I stand by what I said about the Ricci case. I think there's a horrid history of discrimination in the firefighting ranks. I also think that the city of New Haven's means of addressing that history was hamfisted, ill-thought and will ultimately retard the fight to remedy the wounds of history.

But it's sobering to wind up on the same side as Pat Buchanan, who thinks that the Ricci case is the equivalent of Jim Crow. For a reminder of who Pat Buchanan is, here is his racist assessment of black America:

First, America has been the best country on earth for black folks. It was here that 600,000 black people, brought from Africa in slave ships, grew into a community of 40 million, were introduced to Christian salvation, and reached the greatest levels of freedom and prosperity blacks have ever known.

Second, no people anywhere has done more to lift up blacks than white Americans. Untold trillions have been spent since the '60s on welfare, food stamps, rent supplements, Section 8 housing, Pell grants, student loans, legal services, Medicaid, Earned Income Tax Credits and poverty programs designed to bring the African-American community into the mainstream.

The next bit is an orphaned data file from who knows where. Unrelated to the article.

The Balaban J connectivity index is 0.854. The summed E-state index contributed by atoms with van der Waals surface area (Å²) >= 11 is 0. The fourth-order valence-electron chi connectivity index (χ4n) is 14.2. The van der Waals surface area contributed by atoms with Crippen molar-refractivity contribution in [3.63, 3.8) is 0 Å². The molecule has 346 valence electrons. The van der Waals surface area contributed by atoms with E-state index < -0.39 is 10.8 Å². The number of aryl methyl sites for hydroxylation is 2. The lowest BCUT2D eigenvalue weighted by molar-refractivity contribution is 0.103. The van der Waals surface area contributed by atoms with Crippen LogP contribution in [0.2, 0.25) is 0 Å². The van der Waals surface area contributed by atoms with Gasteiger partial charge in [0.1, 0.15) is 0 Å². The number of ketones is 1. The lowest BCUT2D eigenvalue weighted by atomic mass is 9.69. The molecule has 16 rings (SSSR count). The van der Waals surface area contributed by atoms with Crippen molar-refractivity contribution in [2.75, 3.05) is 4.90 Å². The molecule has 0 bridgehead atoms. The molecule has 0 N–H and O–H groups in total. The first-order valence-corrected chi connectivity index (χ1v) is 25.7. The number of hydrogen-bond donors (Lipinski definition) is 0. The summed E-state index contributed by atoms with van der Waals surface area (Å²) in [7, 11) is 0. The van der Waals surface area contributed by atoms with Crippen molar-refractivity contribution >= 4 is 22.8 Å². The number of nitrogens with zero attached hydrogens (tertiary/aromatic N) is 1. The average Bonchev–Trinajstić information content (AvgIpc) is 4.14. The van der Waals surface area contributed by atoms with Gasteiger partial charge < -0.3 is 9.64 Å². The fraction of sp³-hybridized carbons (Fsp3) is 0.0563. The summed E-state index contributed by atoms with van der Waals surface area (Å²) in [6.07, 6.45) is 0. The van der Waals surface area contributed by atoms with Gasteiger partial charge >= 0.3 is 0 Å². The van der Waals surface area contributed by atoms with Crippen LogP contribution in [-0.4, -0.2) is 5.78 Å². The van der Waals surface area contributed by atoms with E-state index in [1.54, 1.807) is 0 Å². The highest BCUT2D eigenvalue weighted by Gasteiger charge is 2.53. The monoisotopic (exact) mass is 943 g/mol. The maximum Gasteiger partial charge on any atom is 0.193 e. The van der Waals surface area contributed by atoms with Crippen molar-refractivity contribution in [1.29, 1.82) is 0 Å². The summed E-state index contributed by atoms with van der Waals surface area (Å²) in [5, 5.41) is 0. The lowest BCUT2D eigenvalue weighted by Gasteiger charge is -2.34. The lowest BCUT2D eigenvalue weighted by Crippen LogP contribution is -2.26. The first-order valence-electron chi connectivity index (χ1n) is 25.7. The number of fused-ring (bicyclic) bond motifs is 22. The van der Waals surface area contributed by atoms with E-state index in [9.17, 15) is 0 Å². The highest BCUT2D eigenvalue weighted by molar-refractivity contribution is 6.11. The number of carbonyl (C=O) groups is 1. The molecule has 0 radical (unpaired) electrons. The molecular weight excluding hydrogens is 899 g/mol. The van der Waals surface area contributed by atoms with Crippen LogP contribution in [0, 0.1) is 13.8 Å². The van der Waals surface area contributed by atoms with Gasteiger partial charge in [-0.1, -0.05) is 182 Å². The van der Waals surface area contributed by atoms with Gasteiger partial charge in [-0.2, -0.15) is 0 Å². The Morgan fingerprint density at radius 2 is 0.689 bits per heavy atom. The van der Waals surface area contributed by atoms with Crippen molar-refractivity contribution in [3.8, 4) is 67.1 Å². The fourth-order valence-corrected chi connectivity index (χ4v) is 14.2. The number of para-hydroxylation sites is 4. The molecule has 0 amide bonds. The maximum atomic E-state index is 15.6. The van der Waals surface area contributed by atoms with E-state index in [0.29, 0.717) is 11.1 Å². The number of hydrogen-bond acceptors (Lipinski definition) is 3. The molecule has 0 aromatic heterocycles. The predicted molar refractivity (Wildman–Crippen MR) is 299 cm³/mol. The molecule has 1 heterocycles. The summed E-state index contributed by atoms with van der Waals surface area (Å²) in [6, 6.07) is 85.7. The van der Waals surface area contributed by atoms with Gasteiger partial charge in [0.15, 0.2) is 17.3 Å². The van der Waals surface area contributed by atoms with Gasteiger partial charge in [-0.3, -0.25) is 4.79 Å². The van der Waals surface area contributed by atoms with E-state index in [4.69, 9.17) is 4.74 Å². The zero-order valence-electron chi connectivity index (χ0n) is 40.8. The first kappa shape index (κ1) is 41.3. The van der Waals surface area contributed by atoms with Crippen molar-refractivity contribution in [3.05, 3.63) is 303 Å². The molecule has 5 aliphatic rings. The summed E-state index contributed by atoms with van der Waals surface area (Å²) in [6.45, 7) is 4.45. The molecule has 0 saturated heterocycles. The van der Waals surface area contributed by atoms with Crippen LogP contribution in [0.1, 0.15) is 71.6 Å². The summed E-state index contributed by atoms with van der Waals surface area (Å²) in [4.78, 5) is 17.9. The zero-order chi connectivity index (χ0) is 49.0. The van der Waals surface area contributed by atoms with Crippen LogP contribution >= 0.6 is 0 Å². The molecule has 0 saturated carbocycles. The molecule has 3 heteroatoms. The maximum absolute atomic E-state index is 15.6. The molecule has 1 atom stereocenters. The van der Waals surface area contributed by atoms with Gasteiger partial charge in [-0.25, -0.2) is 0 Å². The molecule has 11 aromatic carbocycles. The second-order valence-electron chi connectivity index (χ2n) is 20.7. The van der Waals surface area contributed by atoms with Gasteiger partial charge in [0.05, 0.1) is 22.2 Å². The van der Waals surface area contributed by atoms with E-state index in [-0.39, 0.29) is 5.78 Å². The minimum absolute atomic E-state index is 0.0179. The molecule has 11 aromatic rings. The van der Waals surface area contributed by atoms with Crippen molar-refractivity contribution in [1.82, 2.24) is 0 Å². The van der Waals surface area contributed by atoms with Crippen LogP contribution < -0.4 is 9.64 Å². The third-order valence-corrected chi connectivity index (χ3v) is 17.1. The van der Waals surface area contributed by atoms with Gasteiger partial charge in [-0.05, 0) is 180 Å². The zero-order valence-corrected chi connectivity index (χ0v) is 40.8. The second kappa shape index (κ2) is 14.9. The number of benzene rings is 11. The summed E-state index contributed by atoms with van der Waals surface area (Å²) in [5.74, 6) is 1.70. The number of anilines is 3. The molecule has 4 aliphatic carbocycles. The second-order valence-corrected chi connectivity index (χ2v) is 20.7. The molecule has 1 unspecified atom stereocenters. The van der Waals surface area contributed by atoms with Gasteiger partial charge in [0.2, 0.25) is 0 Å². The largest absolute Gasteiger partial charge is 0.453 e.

Governments, businesses and colleges have engaged in discrimination against white folks -- with affirmative action, contract set-asides and quotas -- to advance black applicants over white applicants.

Churches, foundations, civic groups, schools and individuals all over America have donated time and money to support soup kitchens, adult education, day care, retirement and nursing homes for blacks.

We hear the grievances. Where is the gratitude?

I always found this quote interesting because it originates from the same racist thinking that Byron York employed last week--that black people don't actually count. In this instance, the idea isn't about polling, it's about taxes. By Buchanan's lights, black people do not exist as tax-payers, but as social sponges. And the converse is true--no white people use government services, they simply pay taxes that are transferred to blacks

But Buchanan's not a racist. Or an antisemite.

Andrew had this great quote from Orwell last week:

The nationalist not only does not disapprove of atrocities committed by his own side, but he has a remarkable capacity for not even hearing about them.

I think Buchanan's opinion on Ricci comes out of his own quasi-white nationalist impulses. He's one of a legion of people beating the drum on this case, who aren't so much concerned with discrimination--as they are concerned about discrimination against people like them.

The dishonesty of it all is bracing. I don't believe in argument for sport, and so I'm somewhat ill-equipped. Still, it's times like these when you wonder whether argument has any real point.

UPDATE: Edited this post for a few embarrassing errors. Among them, Pat Buchanan as a black nationalist.

We want to hear what you think about this article. Submit a letter to the editor or write to letters@theatlantic.com.